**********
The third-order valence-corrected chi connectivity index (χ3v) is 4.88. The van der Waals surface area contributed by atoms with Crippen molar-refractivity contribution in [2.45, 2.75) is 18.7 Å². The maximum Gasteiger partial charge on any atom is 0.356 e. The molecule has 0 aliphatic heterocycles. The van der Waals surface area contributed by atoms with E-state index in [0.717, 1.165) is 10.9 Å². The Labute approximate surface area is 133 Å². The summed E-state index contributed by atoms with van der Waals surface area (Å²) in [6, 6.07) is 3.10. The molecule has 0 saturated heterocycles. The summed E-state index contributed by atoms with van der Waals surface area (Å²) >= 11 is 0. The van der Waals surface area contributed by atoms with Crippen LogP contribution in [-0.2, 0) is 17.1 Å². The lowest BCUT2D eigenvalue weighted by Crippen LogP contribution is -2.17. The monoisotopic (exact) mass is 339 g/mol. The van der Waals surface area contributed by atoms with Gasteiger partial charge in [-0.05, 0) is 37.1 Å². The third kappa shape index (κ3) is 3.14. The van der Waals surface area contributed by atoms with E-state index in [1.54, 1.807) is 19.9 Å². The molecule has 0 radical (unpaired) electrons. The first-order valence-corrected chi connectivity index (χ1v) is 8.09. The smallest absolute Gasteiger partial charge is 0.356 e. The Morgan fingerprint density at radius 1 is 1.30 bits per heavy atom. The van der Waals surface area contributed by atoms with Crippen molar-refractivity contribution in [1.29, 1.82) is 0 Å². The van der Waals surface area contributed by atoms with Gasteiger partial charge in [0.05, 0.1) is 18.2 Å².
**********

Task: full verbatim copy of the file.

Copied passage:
The third-order valence-corrected chi connectivity index (χ3v) is 4.88. The van der Waals surface area contributed by atoms with Crippen molar-refractivity contribution in [2.45, 2.75) is 18.7 Å². The maximum Gasteiger partial charge on any atom is 0.356 e. The molecule has 0 aliphatic heterocycles. The van der Waals surface area contributed by atoms with E-state index in [0.717, 1.165) is 10.9 Å². The Labute approximate surface area is 133 Å². The summed E-state index contributed by atoms with van der Waals surface area (Å²) in [6, 6.07) is 3.10. The molecule has 0 saturated heterocycles. The summed E-state index contributed by atoms with van der Waals surface area (Å²) >= 11 is 0. The van der Waals surface area contributed by atoms with Crippen LogP contribution in [-0.2, 0) is 17.1 Å². The lowest BCUT2D eigenvalue weighted by Crippen LogP contribution is -2.17. The monoisotopic (exact) mass is 339 g/mol. The van der Waals surface area contributed by atoms with Gasteiger partial charge in [-0.05, 0) is 37.1 Å². The third kappa shape index (κ3) is 3.14. The van der Waals surface area contributed by atoms with E-state index in [1.54, 1.807) is 19.9 Å². The molecule has 0 radical (unpaired) electrons. The first-order valence-corrected chi connectivity index (χ1v) is 8.09. The smallest absolute Gasteiger partial charge is 0.356 e. The Morgan fingerprint density at radius 1 is 1.30 bits per heavy atom. The van der Waals surface area contributed by atoms with Crippen molar-refractivity contribution in [1.29, 1.82) is 0 Å². The van der Waals surface area contributed by atoms with Gasteiger partial charge in [0.05, 0.1) is 18.2 Å².